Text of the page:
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Sorry if this is inappropriate to this discussion, but by this time in a thread like this... I was fully expecting some response like this:

ANY OOP is too much OOP. The following is a fully functional Haskell program that you would be proud to show your mother


j[7]:=(*^)??:{]==

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Original post by Nypyren
Free functions are fine with me as long as you organize them into namespaces. Nothing's worse than forgetting the name of a utility function that's out in the global namespace full of a few hundred thousand different definitions.


Now you're being inconsistent. std::transform is in a namespace - 'std'.

Quote:
In .Net, you make your object, type its name, press '.', and pretty much everything that you can do with the class is immediately apparent in a concise auto-complete list.


No; in your IDE, that happens. Intellisense exists in C++. It's not very good, but that's because of the horrible warts on the language grammar left over from its C legacy, not because of how the library is organized.

Quote:
Your ability to employ RAD is limited by your ability to know how to do what you want to do.


Some would argue that RAD isn't accomplished by typing in code, full stop...

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There's a simple rule. What's should be an object, should be an object. What shouldn't, shouldn't. In this regard, Java is flawed. The writers of the Java standard library really hate verbs. Instead of a function called 'ProcessElements', they have a class called 'ElementProcessor'.

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Quote:
Original post by Nypyren
Obviously native "int foo[]" arrays don't have their own iterators in C++, either, because they are not a class. The iterators you use for them are external, providing access to native types, and as such there is nothing preventing you from also creating container objects that reference an underlying native type in the same manner.


Native arrays do have an iterator type. It is an element pointer.

int a[size];

sort(a,a+size);

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Quote:
Original post by Nypyren
I was trying to get people to wonder why there is not a tolower method on the std::string CLASS itself. std::string is a class, in a language touted for object oriented features, not for functional features. I apologize for not being painfully direct in my posts.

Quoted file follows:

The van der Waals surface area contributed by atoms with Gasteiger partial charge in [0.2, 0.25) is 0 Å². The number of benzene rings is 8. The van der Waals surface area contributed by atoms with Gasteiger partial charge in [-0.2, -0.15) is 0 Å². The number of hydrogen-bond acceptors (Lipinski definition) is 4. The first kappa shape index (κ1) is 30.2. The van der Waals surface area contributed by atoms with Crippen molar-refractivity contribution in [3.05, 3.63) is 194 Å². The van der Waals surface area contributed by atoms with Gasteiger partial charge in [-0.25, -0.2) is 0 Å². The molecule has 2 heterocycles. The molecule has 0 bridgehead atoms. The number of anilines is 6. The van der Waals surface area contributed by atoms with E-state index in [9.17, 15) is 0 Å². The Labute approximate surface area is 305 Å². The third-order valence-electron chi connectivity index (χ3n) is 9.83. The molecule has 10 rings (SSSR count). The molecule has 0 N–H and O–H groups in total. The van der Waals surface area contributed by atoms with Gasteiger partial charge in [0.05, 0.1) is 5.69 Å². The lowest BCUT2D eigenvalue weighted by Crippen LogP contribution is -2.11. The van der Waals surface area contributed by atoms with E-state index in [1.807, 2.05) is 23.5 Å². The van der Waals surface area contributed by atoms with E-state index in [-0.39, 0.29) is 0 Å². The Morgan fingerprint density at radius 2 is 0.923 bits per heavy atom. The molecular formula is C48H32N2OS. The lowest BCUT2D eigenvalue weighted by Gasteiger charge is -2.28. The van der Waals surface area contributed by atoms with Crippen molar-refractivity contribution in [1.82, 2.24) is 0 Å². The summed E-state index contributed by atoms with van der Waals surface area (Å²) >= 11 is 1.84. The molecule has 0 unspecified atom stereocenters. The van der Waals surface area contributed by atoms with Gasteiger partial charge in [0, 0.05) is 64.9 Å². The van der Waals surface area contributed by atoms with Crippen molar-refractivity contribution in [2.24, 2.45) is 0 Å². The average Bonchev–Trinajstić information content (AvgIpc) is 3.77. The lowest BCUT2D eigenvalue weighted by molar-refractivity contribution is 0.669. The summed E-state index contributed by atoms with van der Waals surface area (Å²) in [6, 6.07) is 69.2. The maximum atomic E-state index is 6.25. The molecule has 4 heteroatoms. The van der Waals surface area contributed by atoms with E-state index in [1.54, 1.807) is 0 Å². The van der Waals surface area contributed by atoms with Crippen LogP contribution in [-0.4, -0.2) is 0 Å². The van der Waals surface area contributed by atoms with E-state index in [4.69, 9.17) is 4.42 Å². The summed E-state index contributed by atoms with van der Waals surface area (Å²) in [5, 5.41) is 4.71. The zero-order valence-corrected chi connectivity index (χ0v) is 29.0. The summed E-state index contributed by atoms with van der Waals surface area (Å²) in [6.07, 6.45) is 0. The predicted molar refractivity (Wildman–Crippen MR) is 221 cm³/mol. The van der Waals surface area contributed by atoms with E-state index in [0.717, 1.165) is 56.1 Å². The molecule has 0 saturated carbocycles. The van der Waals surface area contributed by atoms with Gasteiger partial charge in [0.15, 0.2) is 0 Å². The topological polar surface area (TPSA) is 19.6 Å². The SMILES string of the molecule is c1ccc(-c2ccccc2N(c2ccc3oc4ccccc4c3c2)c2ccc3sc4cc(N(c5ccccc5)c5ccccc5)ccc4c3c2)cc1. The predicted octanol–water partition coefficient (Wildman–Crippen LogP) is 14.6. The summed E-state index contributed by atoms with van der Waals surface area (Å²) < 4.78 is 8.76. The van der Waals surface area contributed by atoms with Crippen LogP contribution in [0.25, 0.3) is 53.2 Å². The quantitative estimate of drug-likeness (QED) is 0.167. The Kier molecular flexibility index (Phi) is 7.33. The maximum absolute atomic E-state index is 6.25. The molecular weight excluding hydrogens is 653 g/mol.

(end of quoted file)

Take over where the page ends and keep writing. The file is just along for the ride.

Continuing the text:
So to you, OOP equals putting *everything* inside the same class?
The ultimate OOP design would be to have one master class that contains every bit of functionality you might need to operate on its data (which obvious is everything)

Sure, that's an extreme example, but consider, why should something like tolower() be a member function? Yes, it's a common operation, but I don't recall reading any OOP gurus say "all common operations shall be made members of the class they operate on". If that was followed strictly, we would quickly end up with the one master class described above.

Quote:
Obviously native "int foo[]" arrays don't have their own iterators in C++, either, because they are not a class. The iterators you use for them are external, providing access to native types, and as such there is nothing preventing you from also creating container objects that reference an underlying native type in the same manner.

They do have iterators. External or not, they work like iterators, so they are iterators.
But please show how you'd implement a tolower() member function on a char* [wink]
That's one reason why it makes some sense to have it as a free function. It's not tied to any particular representation of the string, they just have to have iterators you can work on. Allowing me to reuse the tolower() function on my own custom string class sounds object-oriented to me. Modularity, loose coupling, code reuse and all that.

Why should I restrict my tolower() function to only work on *my* strings, when the exact same code could work on *any* string type, even native ones like char*'s?

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I wasn't trying to focus on the functional code itself (it's debatable whether performing a mutable string operation is actually functional),


Off topic, I know, but why do you view that as being debatable? A string is just a list of characters. Mapping a function over a list is as functional as it gets.

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In functional languages, immutability is much more common than mutability. The mapping mutates the string in place, wich arguably makes it less functional.

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Original post by Ahnfelt
The mapping mutates the string in place, wich arguably makes it less functional.


It's indeed less functional. But it's still more functional than it is object-oriented.